The area is also suffering from the downside of the neoliberal use of NGOs to plug the gaps in an increasingly threadbare social safety net. While NGOs thrive in periods of economic growth – as they did during Blair’s debt-based boom in the 1990s and early 2000s – after the 2008 crash and more than a decade of Tory austerity, NGO income from donations, grants and partnerships with the state has dried up just at the point at which demand has never been higher. Nationally, for example, donations to foodbanks have fallen to the point that they have had to buy food directly. The plethora of small, local services which are in trouble are less likely to make the news but are often more important for community cohesion. In Ely, as Ann Marie Zogina at Voice Wales reports:
“The community secured funding for Archer road community centre and used local trades to refurbish it. Unfortunately, after the pandemic, the council ran down the centre just as they did in Canton and now there’s no real youth provision at all.
“The library and boxing clubs were closed. Canton community centre, a former very busy resource that borders Ely, with a popular basketball pitch is soon to be demolished and replaced by a much smaller provision.”
Formally at least, Ely is represented by the upper echelon of Wales’ political aristocracy. But as Zogina notes:
“Three Labour councillors… have not delivered for the area, and have voted through cuts and austerity that have seen the area asset-stripped.”
The council ward where last month’s rioting took place is held by former council leader Russell Goodway, who was once the highest remunerated councillor in the UK… Although, with depressing predictability, it turns out that Goodway resides in the affluent rural neighbouring Vale of Glamorgan, where he is largely shielded from the living conditions experienced by his electorate. Meanwhile, Ely’s Senedd seat is held by Wales’ First Minister Mark “dreary” Drakeford. With that sort of political firepower – controlling the allocation of billions of pounds of public funds – on its side, one might anticipate that Ely would be booming. After all, if such powerful political figures cannot even look after the people who elect them, then what good are they? Then again, we might want to revisit a maxim set out by management guru Anthony Stafford Beer:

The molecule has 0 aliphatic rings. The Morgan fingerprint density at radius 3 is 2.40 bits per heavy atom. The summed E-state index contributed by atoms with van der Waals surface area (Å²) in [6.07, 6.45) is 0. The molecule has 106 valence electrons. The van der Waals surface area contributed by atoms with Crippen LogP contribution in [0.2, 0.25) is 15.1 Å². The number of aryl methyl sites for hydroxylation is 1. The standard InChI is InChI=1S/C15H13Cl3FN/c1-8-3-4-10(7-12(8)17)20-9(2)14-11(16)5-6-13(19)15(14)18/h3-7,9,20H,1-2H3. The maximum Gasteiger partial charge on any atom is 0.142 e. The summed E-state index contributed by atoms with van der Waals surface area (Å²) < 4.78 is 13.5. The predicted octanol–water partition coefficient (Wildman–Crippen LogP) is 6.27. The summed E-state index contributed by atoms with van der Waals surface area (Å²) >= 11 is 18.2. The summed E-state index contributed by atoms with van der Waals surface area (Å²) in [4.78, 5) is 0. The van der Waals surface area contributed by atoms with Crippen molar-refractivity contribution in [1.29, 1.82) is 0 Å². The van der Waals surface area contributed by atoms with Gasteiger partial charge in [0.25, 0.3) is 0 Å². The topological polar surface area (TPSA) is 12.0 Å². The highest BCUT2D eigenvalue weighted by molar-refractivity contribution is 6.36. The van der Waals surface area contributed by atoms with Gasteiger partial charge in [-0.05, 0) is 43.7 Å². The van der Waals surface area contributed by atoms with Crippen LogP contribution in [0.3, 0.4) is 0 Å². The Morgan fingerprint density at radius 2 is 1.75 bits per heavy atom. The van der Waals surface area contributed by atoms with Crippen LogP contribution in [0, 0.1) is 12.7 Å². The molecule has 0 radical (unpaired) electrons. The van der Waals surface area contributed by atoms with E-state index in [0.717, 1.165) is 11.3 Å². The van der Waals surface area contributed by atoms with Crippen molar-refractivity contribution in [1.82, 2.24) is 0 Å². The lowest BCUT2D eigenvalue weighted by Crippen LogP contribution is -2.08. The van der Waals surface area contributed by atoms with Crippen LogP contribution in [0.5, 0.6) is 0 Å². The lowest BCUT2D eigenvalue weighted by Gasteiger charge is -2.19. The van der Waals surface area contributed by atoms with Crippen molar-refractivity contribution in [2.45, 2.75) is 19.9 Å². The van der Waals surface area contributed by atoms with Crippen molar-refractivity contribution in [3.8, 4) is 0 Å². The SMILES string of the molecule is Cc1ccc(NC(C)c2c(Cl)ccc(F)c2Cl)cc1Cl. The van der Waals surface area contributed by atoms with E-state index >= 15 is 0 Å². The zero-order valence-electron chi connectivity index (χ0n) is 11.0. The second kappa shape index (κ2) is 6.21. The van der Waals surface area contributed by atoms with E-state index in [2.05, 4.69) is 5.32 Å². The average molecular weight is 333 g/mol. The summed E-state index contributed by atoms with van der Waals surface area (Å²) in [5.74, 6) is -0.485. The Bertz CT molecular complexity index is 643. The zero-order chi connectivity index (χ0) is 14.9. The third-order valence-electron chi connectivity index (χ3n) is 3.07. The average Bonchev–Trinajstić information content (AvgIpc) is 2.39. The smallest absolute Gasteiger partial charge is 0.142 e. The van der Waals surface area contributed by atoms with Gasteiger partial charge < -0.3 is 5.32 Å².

“The purpose of a system is what it does. There is after all, no point in claiming that the purpose of a system is to do what it constantly fails to do.”
That is, the reason Ely is poor – and, indeed, why large swathes of Wales are poor – is intentional. It goes back to something Tony Blair once said about keeping them poor because they have nowhere else to go. In a place like Ely, the only thing worse than having Labour in power is to have the Tories instead. But how long can this last? Ely very nearly propelled Cardiff West into the Tory red wall at the 2019 general election. As a local Plaid Cymru activist noted at the time:
“My opinion is based on canvassing data not bias. I live in Cardiff West. I’ve been knocking doors in Ely and Caerau and the number of voters who have previously identified as Labour now switching to Tory/Brexit is astonishing.
“This is a disaster of your own [Labour’s] making and I’m deeply disappointed by it…
“My point is if a similar swing like the one I’ve witnessed is seen in other parts of the country, the Labour party’s in a lot of trouble, and I put that down to inaction in opposition.”
Given the dog’s breakfast that the Tories have made of things since, it is doubtful they are going to be winning in Ely before Hell freezes over. But it is equally unlikely that the people of Ely are about to embrace Keir Starmer’s brand of neoliberalism with any enthusiasm either. And in its way, this is the most serious deprivation suffered by Ely – that in a political system which is based on people voting for a lesser evil – one which deliberately keeps them poor – there is no real, positive access to political representation.
And given that political reality, rather than asking why rioting broke out last month, we might ask why, despite its many problems, Ely manages to limit its rioting to once every three decades or so.
As you made it to the end…